PORTLAND, Maine — Cases of coronavirus may be on the rise in Bangor, according to the water flushed down the toilet.
City officials are closely monitoring trace particles of coronavirus from the region's wastewater before it enters the Bangor Wastewater Treatment plant and is eventually filtered out into the Penobscot River.
Amanda Smith, director of water quality management, said the water treatment facility works closely with the Maine Center for Disease Control to collect samples twice daily.
"[Coronavirus cases are] not as high was it was when we started sampling in February, but we are seeing an uptick, which was anticipated," Smith said.
The data from wastewater in Bangor show a slight uptick in COVID mass over the past four weeks but still not as high as the peak omicron wave from this past winter.
Factors such as weather and water flow dictate the saturation of sample taken by the facility, so Smith said looking at data over time is the only way to measure where COVID levels are going in wastewater.
"It is looked at as a trend, and we are trending upward. We actually had a very high hit on a COVID sample last week," Smith said.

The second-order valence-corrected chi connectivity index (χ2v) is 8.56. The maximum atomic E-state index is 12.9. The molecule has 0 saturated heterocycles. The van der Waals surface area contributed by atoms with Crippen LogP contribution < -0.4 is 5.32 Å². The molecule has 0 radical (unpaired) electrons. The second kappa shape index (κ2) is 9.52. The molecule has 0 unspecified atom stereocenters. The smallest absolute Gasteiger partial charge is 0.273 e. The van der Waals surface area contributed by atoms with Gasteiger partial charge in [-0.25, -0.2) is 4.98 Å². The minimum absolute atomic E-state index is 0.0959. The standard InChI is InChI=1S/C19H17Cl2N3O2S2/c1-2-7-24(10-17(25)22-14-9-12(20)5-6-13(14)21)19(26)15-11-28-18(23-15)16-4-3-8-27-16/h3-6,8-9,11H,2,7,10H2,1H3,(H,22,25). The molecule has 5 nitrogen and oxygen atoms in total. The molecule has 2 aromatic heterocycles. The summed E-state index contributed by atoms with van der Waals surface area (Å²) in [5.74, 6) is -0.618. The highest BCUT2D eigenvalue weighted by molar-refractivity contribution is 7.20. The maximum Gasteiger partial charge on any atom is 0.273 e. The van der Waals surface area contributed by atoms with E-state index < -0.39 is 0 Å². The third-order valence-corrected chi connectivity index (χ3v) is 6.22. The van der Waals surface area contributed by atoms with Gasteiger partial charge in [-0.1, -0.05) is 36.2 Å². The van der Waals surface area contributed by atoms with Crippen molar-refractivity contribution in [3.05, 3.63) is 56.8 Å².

Dr. Robert Wheeler with University of Maine, who studies the campus wastewater for COVID, said Bangor's data are predicting an increase in cases.
"I would say that it certainly indicates that we’re going to have more virus here in the Bangor area. We’re going to probably see more cases. We may see more strain on the hospital system in the coming weeks," Wheeler said.
He added it's not wise to rely on wastewater data alone, and his assessment comes from the fact that Bangor's COVID case data are increasing as well.
Officials with Northern Light Health concur cases have increased, as predicted by the local wastewater.
"We believe that can predict what’s going to happen to us clinically over the next two to four weeks. Most of the reports are showing a trend in an upward fashion," Dr. James Jarvis, director of clinical education, said.
Jarvis added that wastewater sampling is one of the better ways to sample a community's exposure to COVID-19, given the prevalence of at-home COVID tests, which sometimes lead to unreported results to the CDC.
"Wastewater just adds to that dataset by allowing us to really know what's being shed out in our community," Jarvis said.
The Bangor Wastewater Treatment Plant will continue to monitor the water for COVID until June.